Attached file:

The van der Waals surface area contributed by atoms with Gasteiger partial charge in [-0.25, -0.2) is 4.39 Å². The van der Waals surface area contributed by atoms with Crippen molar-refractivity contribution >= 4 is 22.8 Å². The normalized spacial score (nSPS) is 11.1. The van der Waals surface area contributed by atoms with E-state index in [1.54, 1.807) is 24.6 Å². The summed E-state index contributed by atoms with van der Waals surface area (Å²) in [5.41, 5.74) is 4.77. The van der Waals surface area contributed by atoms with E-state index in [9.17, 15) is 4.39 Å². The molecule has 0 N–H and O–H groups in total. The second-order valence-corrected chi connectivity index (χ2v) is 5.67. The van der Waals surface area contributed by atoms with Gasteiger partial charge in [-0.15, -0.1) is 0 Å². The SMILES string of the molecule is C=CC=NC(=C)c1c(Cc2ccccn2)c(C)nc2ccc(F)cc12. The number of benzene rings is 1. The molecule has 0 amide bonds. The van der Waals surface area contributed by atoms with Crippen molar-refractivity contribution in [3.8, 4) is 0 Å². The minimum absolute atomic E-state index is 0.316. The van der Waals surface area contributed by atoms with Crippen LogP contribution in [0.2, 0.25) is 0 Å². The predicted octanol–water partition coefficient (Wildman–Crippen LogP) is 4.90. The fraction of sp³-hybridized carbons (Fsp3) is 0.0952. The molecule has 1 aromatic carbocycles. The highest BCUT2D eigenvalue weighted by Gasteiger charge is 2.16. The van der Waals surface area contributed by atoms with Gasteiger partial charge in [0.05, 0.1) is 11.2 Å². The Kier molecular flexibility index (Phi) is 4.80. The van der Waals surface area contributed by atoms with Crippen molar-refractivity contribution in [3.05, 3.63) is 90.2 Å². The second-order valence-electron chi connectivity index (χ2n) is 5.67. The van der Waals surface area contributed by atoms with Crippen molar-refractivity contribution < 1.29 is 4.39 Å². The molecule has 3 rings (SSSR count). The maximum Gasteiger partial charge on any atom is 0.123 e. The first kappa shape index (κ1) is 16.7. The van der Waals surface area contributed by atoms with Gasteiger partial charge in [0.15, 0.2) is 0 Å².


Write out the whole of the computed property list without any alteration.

The van der Waals surface area contributed by atoms with Gasteiger partial charge in [-0.25, -0.2) is 4.39 Å². The van der Waals surface area contributed by atoms with Crippen molar-refractivity contribution >= 4 is 22.8 Å². The normalized spacial score (nSPS) is 11.1. The van der Waals surface area contributed by atoms with E-state index in [1.54, 1.807) is 24.6 Å². The summed E-state index contributed by atoms with van der Waals surface area (Å²) in [5.41, 5.74) is 4.77. The van der Waals surface area contributed by atoms with E-state index in [9.17, 15) is 4.39 Å². The molecule has 0 N–H and O–H groups in total. The second-order valence-corrected chi connectivity index (χ2v) is 5.67. The van der Waals surface area contributed by atoms with Gasteiger partial charge in [-0.15, -0.1) is 0 Å². The SMILES string of the molecule is C=CC=NC(=C)c1c(Cc2ccccn2)c(C)nc2ccc(F)cc12. The number of benzene rings is 1. The molecule has 0 amide bonds. The van der Waals surface area contributed by atoms with Crippen molar-refractivity contribution in [3.8, 4) is 0 Å². The minimum absolute atomic E-state index is 0.316. The van der Waals surface area contributed by atoms with Crippen LogP contribution in [0.2, 0.25) is 0 Å². The predicted octanol–water partition coefficient (Wildman–Crippen LogP) is 4.90. The fraction of sp³-hybridized carbons (Fsp3) is 0.0952. The molecule has 1 aromatic carbocycles. The highest BCUT2D eigenvalue weighted by Gasteiger charge is 2.16. The van der Waals surface area contributed by atoms with Gasteiger partial charge in [0.05, 0.1) is 11.2 Å². The Kier molecular flexibility index (Phi) is 4.80. The van der Waals surface area contributed by atoms with Crippen molar-refractivity contribution in [3.05, 3.63) is 90.2 Å². The second-order valence-electron chi connectivity index (χ2n) is 5.67. The van der Waals surface area contributed by atoms with Crippen molar-refractivity contribution < 1.29 is 4.39 Å². The molecule has 3 rings (SSSR count). The maximum Gasteiger partial charge on any atom is 0.123 e. The first kappa shape index (κ1) is 16.7. The van der Waals surface area contributed by atoms with Gasteiger partial charge in [0.15, 0.2) is 0 Å².